At the end of the thirtieth year of reign, the pharaohs celebrated the “Sed” or royal jubilee.
The ceremony demonstrated the pharaoh’s vigour, a necessary condition for the good state of the reign. One of the most important moments was the sovereign’s ritual tun who so demonstrated his vigour: he had to go around two building Hat symbolized border: stones, for three times.
The architectural complex symbolized in all its structures the royal duties and the union of Egypt: the chapels, the houses of North and South and the royal stand with the pavilions for the two thrones. The altar represented the southern and northern borders of the Country. The name “sed” of the celebration derived from the word with which the Egyptians indicated the tail of an animal (bull or lion) which was part of the royal clothing (it hung from the King’s waist) and it symbolized his power.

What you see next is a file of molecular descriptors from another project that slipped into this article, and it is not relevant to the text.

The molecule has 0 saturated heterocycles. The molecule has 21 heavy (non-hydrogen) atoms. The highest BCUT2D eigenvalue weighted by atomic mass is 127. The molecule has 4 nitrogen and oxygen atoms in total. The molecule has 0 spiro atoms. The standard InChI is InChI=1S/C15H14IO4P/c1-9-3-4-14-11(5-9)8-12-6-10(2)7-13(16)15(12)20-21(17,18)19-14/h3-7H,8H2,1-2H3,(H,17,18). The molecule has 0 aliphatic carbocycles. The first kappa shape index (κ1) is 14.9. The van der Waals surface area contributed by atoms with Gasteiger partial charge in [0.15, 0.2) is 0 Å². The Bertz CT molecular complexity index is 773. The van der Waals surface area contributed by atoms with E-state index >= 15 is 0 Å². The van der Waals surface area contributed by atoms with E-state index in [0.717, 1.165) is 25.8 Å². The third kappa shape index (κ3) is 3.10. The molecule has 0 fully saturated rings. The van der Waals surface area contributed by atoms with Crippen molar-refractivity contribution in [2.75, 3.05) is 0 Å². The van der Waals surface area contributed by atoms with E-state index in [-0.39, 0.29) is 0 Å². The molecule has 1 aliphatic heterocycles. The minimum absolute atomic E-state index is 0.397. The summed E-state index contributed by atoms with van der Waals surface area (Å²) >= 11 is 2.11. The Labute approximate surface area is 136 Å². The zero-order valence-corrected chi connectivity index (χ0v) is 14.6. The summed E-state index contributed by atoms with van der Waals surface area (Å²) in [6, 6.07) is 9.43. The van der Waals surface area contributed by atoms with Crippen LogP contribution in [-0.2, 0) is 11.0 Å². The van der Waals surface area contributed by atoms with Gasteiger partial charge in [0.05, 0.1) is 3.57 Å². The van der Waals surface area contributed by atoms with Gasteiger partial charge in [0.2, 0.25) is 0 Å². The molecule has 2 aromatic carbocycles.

The ceremony was divided in three phases:
the first one repeated the rituals of the incoronation.
The king, dressed in the typical white clothing that covered him completely leaving uncovered only his head and hands, received the crowns of Upper and Lower Egypt while he alternately sat on both thrones, each one in a chapel. In the second phase the sovereign’s bride appeared with his children who represented the dynastic inheritance. In the third phase the king lifted the pilaster “djeed” (a stone column that maybe symbolized Osiris’s spine) to emphasize the power avid the stability of his power.
The “sed” celebration ended with a procession in which the pharaoh visited the main divinities of the country.